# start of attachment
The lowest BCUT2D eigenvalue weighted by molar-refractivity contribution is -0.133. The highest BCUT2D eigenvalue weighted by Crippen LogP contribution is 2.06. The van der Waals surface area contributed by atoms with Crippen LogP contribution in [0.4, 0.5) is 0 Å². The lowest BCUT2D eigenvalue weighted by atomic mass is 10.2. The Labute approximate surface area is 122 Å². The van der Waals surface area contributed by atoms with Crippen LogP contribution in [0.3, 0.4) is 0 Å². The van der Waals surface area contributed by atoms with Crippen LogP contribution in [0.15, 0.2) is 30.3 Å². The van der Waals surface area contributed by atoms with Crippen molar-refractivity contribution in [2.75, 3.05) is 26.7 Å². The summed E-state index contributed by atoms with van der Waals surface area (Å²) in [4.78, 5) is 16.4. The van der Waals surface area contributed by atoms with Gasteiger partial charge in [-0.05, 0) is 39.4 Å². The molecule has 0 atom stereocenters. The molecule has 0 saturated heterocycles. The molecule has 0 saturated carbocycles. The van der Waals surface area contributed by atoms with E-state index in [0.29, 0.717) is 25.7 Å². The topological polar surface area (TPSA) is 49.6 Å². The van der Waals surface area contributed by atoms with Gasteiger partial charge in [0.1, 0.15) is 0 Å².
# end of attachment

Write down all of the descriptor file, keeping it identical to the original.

The lowest BCUT2D eigenvalue weighted by molar-refractivity contribution is -0.133. The highest BCUT2D eigenvalue weighted by Crippen LogP contribution is 2.06. The van der Waals surface area contributed by atoms with Crippen LogP contribution in [0.4, 0.5) is 0 Å². The lowest BCUT2D eigenvalue weighted by atomic mass is 10.2. The Labute approximate surface area is 122 Å². The van der Waals surface area contributed by atoms with Crippen LogP contribution in [0.3, 0.4) is 0 Å². The van der Waals surface area contributed by atoms with Crippen LogP contribution in [0.15, 0.2) is 30.3 Å². The van der Waals surface area contributed by atoms with Crippen molar-refractivity contribution in [2.75, 3.05) is 26.7 Å². The summed E-state index contributed by atoms with van der Waals surface area (Å²) in [4.78, 5) is 16.4. The van der Waals surface area contributed by atoms with Gasteiger partial charge in [-0.05, 0) is 39.4 Å². The molecule has 0 atom stereocenters. The molecule has 0 saturated heterocycles. The molecule has 0 saturated carbocycles. The van der Waals surface area contributed by atoms with E-state index in [0.29, 0.717) is 25.7 Å². The topological polar surface area (TPSA) is 49.6 Å². The van der Waals surface area contributed by atoms with Gasteiger partial charge in [0.1, 0.15) is 0 Å².